UNITED STATES PATENT OFFICE CERTIFICATE OF CORRECTION Patent No. 3, 809,116 Dated M v 7, 1374 I Inventor(s) George Sanner It is certified that error appears in the above-identified patent and that said Letters Patent are hereby corrected as shown below:

Column 1, line 32, change "to" (first occurrence) to --is Column line 9, change "washr" to --washer-.

Column line 38, change "come" to --combine.

Column Column 4, line 26, change "initiation" to -initiating-.

4, line I 39 change "stream" to --steam--.

. Column line 46, change "24" to --14--.

Column 6, line 39, change "jee" to -tee--.

Column 6, line 56, after "flow" insert --under--.

. Column 7, line 36, change "conductor" to -contactor--.

Column ll, line 13, after "their" insert -unique--.

Column 11, line 16, after "level" delete -their unique-- and insert -falls.

-' Column 11, line 61, change "planimet-ric" to -planimetric-.

IN THE CLAIMS:

Claim 9, column 14 line 63, change "and" to the--.

Signed and Scaled this n 1 twent zr t a [SEAL] yf D yof Oct0ber1975 Q Attest:

RUTH C. MASON Arresting Officer C. MARSHALL DANN Commissioner ofParents and Trademarks

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Referenced by
Citing PatentFiling datePublication dateApplicantTitle
US4042984 *Dec 31, 1975Aug 23, 1977American Bath And Shower CorporationAutomatic bathtub water level control system
US4265598 *Sep 15, 1978May 5, 1981Brand Stanley WApparatus and method for de-actuating swimming pool equipment
US4322297 *Aug 18, 1980Mar 30, 1982Peter BajkaController and control method for a pool system
US4527297 *Dec 16, 1983Jul 9, 1985Pettit Frederick MPool entrance and supporting structure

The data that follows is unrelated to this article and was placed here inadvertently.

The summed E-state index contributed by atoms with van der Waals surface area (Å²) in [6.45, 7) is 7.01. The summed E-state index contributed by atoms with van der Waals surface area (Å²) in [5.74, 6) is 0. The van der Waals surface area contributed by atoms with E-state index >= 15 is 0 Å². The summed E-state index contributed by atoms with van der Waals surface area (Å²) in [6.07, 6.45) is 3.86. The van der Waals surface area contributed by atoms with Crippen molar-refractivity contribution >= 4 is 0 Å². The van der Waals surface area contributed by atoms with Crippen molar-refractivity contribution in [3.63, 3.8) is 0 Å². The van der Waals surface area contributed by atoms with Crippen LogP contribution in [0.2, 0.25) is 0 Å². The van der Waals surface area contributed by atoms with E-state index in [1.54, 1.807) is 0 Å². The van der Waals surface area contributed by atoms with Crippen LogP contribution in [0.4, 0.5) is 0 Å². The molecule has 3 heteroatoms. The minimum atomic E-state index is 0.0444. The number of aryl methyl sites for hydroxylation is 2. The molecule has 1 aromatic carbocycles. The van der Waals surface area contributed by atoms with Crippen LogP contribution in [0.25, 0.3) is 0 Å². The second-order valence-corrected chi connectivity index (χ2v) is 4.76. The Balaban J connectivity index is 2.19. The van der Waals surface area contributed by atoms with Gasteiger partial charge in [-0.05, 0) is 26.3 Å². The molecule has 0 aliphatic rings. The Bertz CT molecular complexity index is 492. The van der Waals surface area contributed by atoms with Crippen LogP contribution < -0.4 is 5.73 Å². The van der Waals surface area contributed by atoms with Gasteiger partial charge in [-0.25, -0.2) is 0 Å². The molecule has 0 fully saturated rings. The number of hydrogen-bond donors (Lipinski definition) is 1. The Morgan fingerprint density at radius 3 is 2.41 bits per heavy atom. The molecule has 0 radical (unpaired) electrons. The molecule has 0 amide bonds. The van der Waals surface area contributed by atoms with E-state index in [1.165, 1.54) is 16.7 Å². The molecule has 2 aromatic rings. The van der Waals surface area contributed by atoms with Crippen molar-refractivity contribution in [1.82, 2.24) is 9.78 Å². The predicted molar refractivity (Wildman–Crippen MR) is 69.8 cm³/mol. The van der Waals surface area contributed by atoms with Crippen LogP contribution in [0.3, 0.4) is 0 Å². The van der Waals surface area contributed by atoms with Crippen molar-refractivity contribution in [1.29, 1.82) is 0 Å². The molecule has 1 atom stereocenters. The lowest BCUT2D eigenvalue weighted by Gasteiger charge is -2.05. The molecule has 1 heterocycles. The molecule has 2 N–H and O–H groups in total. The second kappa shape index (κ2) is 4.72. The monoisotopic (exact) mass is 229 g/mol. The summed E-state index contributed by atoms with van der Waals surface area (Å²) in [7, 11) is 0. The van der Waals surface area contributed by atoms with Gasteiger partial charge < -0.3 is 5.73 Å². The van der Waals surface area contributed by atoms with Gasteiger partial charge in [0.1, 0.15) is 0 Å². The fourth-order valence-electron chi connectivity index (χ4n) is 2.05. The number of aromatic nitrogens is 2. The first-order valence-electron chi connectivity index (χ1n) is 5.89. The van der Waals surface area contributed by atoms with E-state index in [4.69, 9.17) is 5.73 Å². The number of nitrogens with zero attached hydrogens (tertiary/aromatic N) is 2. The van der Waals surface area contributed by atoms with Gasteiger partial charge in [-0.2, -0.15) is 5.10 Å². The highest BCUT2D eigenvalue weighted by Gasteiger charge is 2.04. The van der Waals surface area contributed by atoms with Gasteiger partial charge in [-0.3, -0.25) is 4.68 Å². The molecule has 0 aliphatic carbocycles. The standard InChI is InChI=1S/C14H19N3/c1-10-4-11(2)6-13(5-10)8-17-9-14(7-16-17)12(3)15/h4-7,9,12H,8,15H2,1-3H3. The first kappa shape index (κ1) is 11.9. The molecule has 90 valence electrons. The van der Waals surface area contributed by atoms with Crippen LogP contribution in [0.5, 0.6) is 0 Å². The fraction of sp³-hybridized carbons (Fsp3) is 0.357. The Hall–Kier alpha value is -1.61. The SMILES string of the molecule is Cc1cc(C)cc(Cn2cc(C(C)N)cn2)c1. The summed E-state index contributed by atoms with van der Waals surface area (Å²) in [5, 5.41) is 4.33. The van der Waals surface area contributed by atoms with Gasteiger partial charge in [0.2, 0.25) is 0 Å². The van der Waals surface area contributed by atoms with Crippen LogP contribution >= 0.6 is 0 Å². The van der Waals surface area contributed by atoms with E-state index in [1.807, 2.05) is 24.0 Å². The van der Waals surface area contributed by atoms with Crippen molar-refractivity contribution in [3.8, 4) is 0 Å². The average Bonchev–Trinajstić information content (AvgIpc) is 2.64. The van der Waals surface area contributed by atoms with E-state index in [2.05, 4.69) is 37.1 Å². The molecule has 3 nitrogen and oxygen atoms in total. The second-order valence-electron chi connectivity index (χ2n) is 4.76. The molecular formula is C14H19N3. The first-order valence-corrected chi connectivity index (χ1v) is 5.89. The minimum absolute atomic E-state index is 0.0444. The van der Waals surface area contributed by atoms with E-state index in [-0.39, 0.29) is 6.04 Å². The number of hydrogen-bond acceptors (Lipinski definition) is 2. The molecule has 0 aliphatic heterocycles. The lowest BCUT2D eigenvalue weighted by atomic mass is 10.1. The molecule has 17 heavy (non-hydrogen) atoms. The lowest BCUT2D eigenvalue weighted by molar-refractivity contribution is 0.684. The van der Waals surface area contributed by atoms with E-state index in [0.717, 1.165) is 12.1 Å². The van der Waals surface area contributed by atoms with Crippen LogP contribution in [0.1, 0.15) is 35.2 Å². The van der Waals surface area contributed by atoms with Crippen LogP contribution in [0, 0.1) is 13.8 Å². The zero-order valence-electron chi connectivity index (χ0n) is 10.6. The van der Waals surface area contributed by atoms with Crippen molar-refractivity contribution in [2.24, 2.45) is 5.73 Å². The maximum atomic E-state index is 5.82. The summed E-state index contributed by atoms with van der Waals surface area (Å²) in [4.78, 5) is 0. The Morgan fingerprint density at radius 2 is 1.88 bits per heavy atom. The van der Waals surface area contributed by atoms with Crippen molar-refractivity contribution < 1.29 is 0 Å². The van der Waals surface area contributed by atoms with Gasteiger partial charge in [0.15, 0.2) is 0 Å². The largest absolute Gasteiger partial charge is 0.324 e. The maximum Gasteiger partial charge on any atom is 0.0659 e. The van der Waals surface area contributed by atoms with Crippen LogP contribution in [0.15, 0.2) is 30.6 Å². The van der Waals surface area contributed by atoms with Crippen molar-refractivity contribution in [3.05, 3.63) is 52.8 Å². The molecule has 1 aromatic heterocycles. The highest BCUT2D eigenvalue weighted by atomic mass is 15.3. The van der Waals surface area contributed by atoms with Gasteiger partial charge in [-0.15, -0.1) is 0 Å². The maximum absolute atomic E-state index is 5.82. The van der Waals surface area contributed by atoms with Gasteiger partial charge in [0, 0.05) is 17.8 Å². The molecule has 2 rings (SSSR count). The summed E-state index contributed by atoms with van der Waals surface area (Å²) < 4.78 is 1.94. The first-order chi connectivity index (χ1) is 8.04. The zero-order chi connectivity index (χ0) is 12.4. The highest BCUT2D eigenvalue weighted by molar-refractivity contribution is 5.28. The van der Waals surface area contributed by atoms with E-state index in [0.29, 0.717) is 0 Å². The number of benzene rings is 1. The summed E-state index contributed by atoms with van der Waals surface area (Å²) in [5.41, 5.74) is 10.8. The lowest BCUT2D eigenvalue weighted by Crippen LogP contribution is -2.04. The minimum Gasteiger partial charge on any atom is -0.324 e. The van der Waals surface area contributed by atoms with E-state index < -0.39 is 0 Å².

US4635723 *Jul 7, 1983Jan 13, 1987Spivey Melvin FContinuous injection of corrosion-inhibiting liquids
US4716605 *Aug 29, 1986Jan 5, 1988Shepherd Philip ELiquid sensor and touch control for hydrotherapy baths
US4857112 *Jul 6, 1987Aug 15, 1989Fraenninge Thomas KMethod and apparatus for cleaning a pipe system provided for the operation of baths
US5203038 *Jul 12, 1991Apr 20, 1993Michael GibbsWater level sensing apparatus for a swimming pool
US5725761 *Feb 24, 1997Mar 10, 1998Phillips; Harold L.Modular filter / circulation system and traveling main drain for in-ground swimming pools
US5841028 *May 2, 1996Nov 24, 1998Chiron CorporationAutomated liquid-level vessel apparatus
US7028700 *Apr 4, 2003Apr 18, 2006Texaco, Inc.Method and apparatus for level control in a water tank of a fuel reformer
US8043768Feb 9, 2007Oct 25, 2011Samsung Sdi Co., Ltd.Liquid tank using fuel cell system and liquid level detection device
US20060014062 *Apr 4, 2003Jan 19, 2006Wheat W SMethod and apparatus for level control in a water tank of a fuel reformer
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Classifications
U.S. Classification137/391, 137/558, 4/507
International ClassificationB01D53/26, H01H9/04, H02G3/14, G05D9/12, G05D9/00, G01F23/24
Cooperative ClassificationG01F23/241, G05D9/12, B01D53/26, H02G3/14, H01H9/04
European ClassificationH02G3/14, H01H9/04, G05D9/12, B01D53/26, G01F23/24A